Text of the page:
Tags: Immigration | Obama | immigration | Latinos

Obama Tries to Reassure Latinos on Immigration Reform

By    |   Friday, 03 October 2014 12:08 PM

An executive action on immigration is coming this year, President Barack Obama told Latino lawmakers and activists at Thursday night's Congressional Hispanic Caucus Institute dinner, but it's not clear that his frustrated audience believes him.

"For any action to last, for it to be effective and extend beyond my administration  — because I'm only here for two more years — we're going to have to build more support among the American people," said Obama, according to The Hill.

Obama had promised he'd enact an immigration reform order by the end of summer.
However, on Thursday he told those attending the dinner he decided to delay the action until after the midterm elections so he can have more time to explain to Americans "why immigration reform is good for the economy and why it's good for everybody."

Story continues below video.



Last month, reports said three of the U.S. Senate’s most vulnerable Democrats in this year’s midterm elections are urging Obama against immediately proceeding with executive orders to revise U.S. immigration policy.

Sen. Mark Begich of Alaska said Obama’s priority should be border security, while Kay Hagan of North Carolina and Jeanne Shaheen of New Hampshire say Obama should not act unilaterally on immigration even though the Republican-led House is unlikely to take up the issue on its own.

And while he urged those at the dinner to "keep believing" and "have his back," he also told them that "we have to be realistic."

The action will move before the end of the year, he told the Latino leaders, as it's "not a question of if, but when."

But by delaying the action, Obama has angered immigration reform activists, who say their hopes for reform are dwindling.

The Hill reported that, during his speech, the president was heckled by an undocumented activist, Blanca Hernandez, who cut him off twice by yelling "we need relief now!"

While security escorted Hernandez out, Obama told the leaders and activists that if "anybody wants to know where my heart is, or whether I want to have this fight, let me put those questions to rest right now: I am not going to give up this fight until it gets done."

Before Obama took the stage, New Jersey Democratic Sen. Bob Menendez said activists and lawmakers want "big, bold, unapologetic administrative relief for millions" from Obama.

And while the president knows there is "deep frustration" among immigration proponents, he shares their feelings and wants them to keep believing, as "no force on Earth can stop us" if activists stay determined.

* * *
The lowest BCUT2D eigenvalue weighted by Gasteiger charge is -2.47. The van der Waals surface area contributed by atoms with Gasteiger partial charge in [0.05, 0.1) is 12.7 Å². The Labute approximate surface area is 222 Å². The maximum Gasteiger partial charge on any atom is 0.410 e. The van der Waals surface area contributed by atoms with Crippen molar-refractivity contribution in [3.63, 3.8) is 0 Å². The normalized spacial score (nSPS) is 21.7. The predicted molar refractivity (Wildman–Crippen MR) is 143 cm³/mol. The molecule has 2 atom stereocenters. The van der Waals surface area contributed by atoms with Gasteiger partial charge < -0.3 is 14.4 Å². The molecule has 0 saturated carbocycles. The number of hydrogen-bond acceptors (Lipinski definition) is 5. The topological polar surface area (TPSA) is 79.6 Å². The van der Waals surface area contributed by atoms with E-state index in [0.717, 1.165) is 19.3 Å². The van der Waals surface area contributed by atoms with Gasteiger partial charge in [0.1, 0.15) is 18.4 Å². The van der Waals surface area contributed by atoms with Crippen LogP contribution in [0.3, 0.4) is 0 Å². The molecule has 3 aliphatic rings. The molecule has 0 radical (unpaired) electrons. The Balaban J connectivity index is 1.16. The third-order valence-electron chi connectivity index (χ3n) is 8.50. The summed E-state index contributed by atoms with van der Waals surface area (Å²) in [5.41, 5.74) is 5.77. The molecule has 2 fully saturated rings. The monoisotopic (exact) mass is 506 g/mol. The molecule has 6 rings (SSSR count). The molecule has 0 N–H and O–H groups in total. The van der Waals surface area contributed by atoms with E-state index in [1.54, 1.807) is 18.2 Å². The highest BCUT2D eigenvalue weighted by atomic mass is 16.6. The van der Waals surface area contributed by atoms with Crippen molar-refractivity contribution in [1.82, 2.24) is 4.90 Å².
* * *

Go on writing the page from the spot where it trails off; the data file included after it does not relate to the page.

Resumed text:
But Obama's Latino support has dropped drastically after he announced he was delaying his executive action until after the election. A new NBC News/Wall Street Journal poll shows just 47 percent of Hispanic voters approve of Obama's job performance, a dip of 15 percentage points from April 13. Further, just 30 percent of the voters said they are "very positive" about Obama.

Meanwhile, deportations are at a record high under the Obama administration, according to reports from the Office of Immigration Statistics of the Department of Homeland Security.

Deportations increased in 2013 by more than 20,000 people from the year before, with 438,421 immigrants being returned to their homelands for a record number that brings the administration's totals to more than two million since Obama took office.

The report reflects a trend of quickly expelling people caught coming across the nation's border instead of concentrating on immigrants already living within the country, with 44 percent of the people deported in 2013 being sent back shortly after they were caught and without having to appear in immigration court.

And while the nation's immigration courts are mired down with backlogs, another 40 percent of the deportations were done with a fast track procedure, by reinstating old orders that were not carried out before.

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An executive action on immigration is coming this year, President Barack Obama told Latino lawmakers and activists at Thursday night's Congressional Hispanic Caucus Institute dinner, but it's not clear that his frustrated audience believes him.
Obama, immigration, Latinos
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2014-08-03
Friday, 03 October 2014 12:08 PM
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